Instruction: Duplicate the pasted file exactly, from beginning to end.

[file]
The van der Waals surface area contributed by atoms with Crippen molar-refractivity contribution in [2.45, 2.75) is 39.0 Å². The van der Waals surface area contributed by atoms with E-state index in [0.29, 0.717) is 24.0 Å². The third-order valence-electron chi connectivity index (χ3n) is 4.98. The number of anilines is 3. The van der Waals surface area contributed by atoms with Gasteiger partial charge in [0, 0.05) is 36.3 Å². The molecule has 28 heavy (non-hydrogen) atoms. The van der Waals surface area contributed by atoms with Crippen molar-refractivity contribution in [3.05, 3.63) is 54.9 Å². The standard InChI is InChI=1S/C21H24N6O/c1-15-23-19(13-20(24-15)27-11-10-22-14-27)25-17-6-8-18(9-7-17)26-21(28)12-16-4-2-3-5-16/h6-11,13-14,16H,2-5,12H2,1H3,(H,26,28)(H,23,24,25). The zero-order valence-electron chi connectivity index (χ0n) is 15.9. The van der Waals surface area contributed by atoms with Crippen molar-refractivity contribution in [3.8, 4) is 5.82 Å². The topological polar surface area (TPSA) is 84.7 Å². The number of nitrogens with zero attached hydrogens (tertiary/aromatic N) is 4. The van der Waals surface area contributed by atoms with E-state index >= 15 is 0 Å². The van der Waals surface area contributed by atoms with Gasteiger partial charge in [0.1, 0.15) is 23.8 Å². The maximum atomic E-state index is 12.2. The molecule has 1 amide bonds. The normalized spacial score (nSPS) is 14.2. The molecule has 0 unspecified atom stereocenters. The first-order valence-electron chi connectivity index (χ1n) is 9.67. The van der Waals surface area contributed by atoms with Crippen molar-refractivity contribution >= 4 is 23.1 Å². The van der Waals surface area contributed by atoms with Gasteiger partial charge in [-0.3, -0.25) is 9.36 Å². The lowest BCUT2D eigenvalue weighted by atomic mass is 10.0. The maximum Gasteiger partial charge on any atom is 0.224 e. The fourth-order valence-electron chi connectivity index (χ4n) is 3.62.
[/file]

The van der Waals surface area contributed by atoms with Crippen molar-refractivity contribution in [2.45, 2.75) is 39.0 Å². The van der Waals surface area contributed by atoms with E-state index in [0.29, 0.717) is 24.0 Å². The third-order valence-electron chi connectivity index (χ3n) is 4.98. The number of anilines is 3. The van der Waals surface area contributed by atoms with Gasteiger partial charge in [0, 0.05) is 36.3 Å². The molecule has 28 heavy (non-hydrogen) atoms. The van der Waals surface area contributed by atoms with Crippen molar-refractivity contribution in [3.05, 3.63) is 54.9 Å². The standard InChI is InChI=1S/C21H24N6O/c1-15-23-19(13-20(24-15)27-11-10-22-14-27)25-17-6-8-18(9-7-17)26-21(28)12-16-4-2-3-5-16/h6-11,13-14,16H,2-5,12H2,1H3,(H,26,28)(H,23,24,25). The zero-order valence-electron chi connectivity index (χ0n) is 15.9. The van der Waals surface area contributed by atoms with Crippen molar-refractivity contribution in [3.8, 4) is 5.82 Å². The topological polar surface area (TPSA) is 84.7 Å². The number of nitrogens with zero attached hydrogens (tertiary/aromatic N) is 4. The van der Waals surface area contributed by atoms with E-state index >= 15 is 0 Å². The van der Waals surface area contributed by atoms with Gasteiger partial charge in [0.1, 0.15) is 23.8 Å². The maximum atomic E-state index is 12.2. The molecule has 1 amide bonds. The normalized spacial score (nSPS) is 14.2. The molecule has 0 unspecified atom stereocenters. The first-order valence-electron chi connectivity index (χ1n) is 9.67. The van der Waals surface area contributed by atoms with Crippen molar-refractivity contribution >= 4 is 23.1 Å². The van der Waals surface area contributed by atoms with Gasteiger partial charge in [-0.3, -0.25) is 9.36 Å². The lowest BCUT2D eigenvalue weighted by atomic mass is 10.0. The maximum Gasteiger partial charge on any atom is 0.224 e. The fourth-order valence-electron chi connectivity index (χ4n) is 3.62.